Everything You Need to Know About the Penguin Random House Trial is posted on the Esquire website and is by Sophie Vershbow , a social media strategist and freelance journalist in NYC; her work has appeared in The New York Times, Vogue, Vulture, Literary Hub, and more.
“Last week, the publishing trial of the century kicked off in Washington, DC to determine whether Penguin Random House (PRH) will be allowed to purchase Simon & Schuster (S&S) from Paramount Global for $2.2 billion dollars. President Biden’s Department of Justice filed suit to block the deal in November 2021 as part of a broader effort to enhance antitrust enforcement. The DOJ is arguing that the merger “will cede nearly 50% of the market for anticipated top-selling books to the combined firm, which will harm competition by lowering author advances and diminishing output, creativity, and diversity.” In a nutshell: PRHSS (name pending) would be bad for competition, and thereby detrimental to both authors and customers.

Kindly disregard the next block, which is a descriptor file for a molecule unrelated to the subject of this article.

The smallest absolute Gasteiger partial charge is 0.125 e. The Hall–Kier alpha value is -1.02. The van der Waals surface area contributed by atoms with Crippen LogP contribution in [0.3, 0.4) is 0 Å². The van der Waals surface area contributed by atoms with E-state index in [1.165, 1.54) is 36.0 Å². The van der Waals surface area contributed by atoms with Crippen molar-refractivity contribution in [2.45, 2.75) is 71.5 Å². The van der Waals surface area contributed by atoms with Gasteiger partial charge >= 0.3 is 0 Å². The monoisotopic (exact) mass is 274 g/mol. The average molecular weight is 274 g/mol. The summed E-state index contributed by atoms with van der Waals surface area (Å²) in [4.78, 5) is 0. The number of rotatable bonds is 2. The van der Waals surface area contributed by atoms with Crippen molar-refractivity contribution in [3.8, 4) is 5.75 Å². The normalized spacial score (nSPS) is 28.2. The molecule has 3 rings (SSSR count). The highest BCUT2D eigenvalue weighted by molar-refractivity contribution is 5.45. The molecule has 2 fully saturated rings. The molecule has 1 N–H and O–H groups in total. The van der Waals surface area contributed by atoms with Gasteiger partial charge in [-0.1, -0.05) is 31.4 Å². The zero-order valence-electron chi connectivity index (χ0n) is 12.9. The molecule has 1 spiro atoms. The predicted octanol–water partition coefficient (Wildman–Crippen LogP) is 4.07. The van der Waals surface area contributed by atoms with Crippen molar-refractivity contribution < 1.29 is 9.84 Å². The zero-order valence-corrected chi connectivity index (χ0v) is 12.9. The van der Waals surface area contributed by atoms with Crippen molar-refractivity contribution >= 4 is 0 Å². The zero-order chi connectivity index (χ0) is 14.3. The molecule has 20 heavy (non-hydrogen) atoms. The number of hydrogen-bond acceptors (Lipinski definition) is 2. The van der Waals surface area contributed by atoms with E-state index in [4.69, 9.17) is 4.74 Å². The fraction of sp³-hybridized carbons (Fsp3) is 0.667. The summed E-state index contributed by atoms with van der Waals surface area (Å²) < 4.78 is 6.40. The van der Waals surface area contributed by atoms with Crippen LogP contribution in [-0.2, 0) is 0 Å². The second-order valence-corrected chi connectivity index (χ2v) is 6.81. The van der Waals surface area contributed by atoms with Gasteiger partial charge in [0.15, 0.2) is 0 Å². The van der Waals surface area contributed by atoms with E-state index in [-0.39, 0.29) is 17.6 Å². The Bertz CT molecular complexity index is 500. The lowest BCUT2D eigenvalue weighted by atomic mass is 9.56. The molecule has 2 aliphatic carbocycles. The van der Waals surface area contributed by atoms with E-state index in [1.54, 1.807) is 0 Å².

“PRH and S&S argue that combining their resources would not hurt competition and would in fact allow PRH to make higher offers overall, thus encouraging competitive advances from other members of the Big Five (well, four), as well as independent publishers like Scholastic and Workman.
“During the first week of the trial (which is still ongoing), we heard testimony from witnesses on both sides, including S&S CEO Jonathan Karp, PRH CEO Markus Dohle, and bestselling S&S author Stephen King (for whom I once bought a sandwich as a publicity assistant). There were several gasp-worthy moments from these publishing power players who spilled more industry tea than at the National Book Awards afterparty. If you want to get a more granular picture of what’s going on in the trial, I recommend reading Publishers Weekly News Editor John Maher’s epic Twitter thread, which recounts a play-by-play from inside the courthouse...
“Having worked in the publishing industry for almost a decade at both S&S and PRH, I’ve been wary of this merger since the news of it first broke in November 2020. Now that I’m no longer employed by one of the companies involved, I can say out loud that I hold major reservations about what it could mean for those still inside the book machine. It turns out that I’m not the only one with concerns. The publishing house employees, authors, and literary agents that I spoke to for this piece all shared feelings of uneasiness about what a PRH/S&S merger would mean both for them as workers and for the industry as a whole...”
Please click here to continue reading Ms Vershbow’s highly informative post.